The importance of improving national capabilities to detect, stop and deter the trafficking of illegal weapons was one of the main themes of the discussion. In this regard, the representative of Malaysia said that States should strengthen their respective law enforcement and national legislation by enacting effective export and trans-shipment controls. In addition, the representative of Ukraine highlighted that the risk of acquiring WMDs by terrorists stems from poor national legislation and rapid development of technology.
Additionally, the speakers highlighted that achieving a world free of weapons of mass destruction was a collective responsibility. However, there is a lack of “collectiveness” in actions of the international community. The representative of Morocco underscored, in this vein, the need for international cooperation and greater collaboration to help States increase their capacities, particularly those in Africa. The representative of Netherlands also highlighted collaboration within and across governments must be enhanced, with industry and civil society equally essential to such efforts.
Expressing their concerns around the potential use of new technologies (i.e.: Unmanned Aerial Vehicles (UAVs)) by non-state actors, the speakers advocated for the peaceful use of related technologies. The representative of Algeria urged States to fulfil their disarmament commitments and allow equitable access for the peaceful use of related technologies. Professor Gregory Koblentz, in this vein, suggested that drones could be used by border security to detect such weapons, while biometrics and radio frequency identity chips could help improve security and inventory control.
As it is clear from the analysis, national ambitions for control of territory, markets and populations will continue to be a serious threat. It is in the hands of political actors – nation states, alliances of states, non-state militias – that weapons systems do their deadly work. Disarmament and non-proliferation instruments are only as successful as Member States’ capacity and desire to implement them.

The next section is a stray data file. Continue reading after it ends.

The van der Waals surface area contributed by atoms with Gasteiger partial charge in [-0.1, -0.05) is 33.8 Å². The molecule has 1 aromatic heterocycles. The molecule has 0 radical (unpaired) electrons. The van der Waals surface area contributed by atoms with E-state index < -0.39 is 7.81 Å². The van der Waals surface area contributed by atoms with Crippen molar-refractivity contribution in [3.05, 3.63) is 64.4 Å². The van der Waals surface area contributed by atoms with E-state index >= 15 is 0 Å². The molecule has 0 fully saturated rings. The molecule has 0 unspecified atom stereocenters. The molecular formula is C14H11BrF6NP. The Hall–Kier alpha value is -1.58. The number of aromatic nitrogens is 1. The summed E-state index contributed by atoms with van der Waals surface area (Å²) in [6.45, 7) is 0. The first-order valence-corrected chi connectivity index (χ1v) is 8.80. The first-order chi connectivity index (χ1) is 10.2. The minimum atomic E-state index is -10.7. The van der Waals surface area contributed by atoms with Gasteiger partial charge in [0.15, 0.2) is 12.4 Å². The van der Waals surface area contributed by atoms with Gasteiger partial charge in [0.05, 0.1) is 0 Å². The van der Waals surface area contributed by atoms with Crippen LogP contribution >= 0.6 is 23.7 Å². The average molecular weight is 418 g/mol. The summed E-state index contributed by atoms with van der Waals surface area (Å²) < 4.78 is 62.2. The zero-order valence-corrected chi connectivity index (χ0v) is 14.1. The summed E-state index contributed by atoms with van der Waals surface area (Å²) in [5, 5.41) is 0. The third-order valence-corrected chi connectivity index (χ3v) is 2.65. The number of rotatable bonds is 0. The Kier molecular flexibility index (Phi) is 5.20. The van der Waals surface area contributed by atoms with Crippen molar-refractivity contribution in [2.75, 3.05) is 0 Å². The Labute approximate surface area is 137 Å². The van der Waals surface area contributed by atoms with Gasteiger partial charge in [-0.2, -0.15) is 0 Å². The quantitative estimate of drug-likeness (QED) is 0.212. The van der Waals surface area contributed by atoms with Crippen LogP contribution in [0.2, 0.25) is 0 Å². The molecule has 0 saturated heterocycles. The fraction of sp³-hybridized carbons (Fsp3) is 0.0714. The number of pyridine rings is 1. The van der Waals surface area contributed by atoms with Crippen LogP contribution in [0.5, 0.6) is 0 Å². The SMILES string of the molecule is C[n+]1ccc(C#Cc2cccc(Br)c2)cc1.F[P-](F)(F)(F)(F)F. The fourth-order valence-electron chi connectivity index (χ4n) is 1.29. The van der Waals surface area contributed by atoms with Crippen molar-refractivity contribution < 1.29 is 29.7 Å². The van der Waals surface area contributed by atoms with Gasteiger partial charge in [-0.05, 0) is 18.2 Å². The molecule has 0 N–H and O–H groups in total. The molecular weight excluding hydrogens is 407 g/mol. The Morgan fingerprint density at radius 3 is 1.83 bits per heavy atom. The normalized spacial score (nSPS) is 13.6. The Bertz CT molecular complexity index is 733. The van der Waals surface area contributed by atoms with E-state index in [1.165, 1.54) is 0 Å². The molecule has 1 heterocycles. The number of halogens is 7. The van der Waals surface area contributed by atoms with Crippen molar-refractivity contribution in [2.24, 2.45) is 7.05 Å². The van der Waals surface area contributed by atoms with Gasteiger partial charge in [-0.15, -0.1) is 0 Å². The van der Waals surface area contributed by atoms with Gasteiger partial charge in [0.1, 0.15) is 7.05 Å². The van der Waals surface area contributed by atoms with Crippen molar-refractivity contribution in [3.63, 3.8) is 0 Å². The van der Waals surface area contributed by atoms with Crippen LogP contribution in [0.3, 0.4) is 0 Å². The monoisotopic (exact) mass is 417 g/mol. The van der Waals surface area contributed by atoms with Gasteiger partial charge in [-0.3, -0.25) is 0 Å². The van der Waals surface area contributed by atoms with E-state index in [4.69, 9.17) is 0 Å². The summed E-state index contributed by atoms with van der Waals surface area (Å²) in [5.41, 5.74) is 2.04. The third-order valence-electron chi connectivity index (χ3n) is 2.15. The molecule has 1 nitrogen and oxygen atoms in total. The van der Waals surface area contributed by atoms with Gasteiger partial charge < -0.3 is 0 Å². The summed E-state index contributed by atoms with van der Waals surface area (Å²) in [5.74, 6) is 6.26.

Out of nearly 70 statements delivered, only the representative of Panama highlighted the role of women in disarmament efforts. Highlighting that the nuclear deterrent strategy is a myth and noting that women and children are most often affected by radioactive exposure due to their vulnerability in conflict, she invited Member States to look at women not only as victims but also as valuable actors in decision-making processes when it relates to disarmament. In addition, four speakers (5.7%) referred to the suffering of civilians as a result of the proliferation of WMDs. The representative of the United States, for example, claimed that the Assad regime in Syria had repeatedly used chlorine against the Syrian people, and it appeared that such attacks were continuing. In response, the representative of Syria claimed serious violations of resolution 1540 (2004) by Arab countries and other States since they allegedly assist terrorist groups in acquiring chemical weapons that are used against civilians and the military.
Concerning disarmament and demilitarisation, the biggest challenge of dismantling the world’s nuclear weapons remains. Moreover, as it is seen from the current discussions, new military technologies are on the horizon. Armed with bombs and missiles, UAVs already killed many civilians, including women and children. Biological and chemical warfare may have been outlawed, but there is no clear-cut guarantee that these weapons have been destroyed. This world that depends on weapons, and on WMDs, is not changing. Domination of states, imperialist projects, inter-state rivalry, occupation, and contested borders affect the current disarmament efforts as they relate to the WMDs. As this debate demonstrates, there is no place for gender-sensitive view in this “exclusive” process.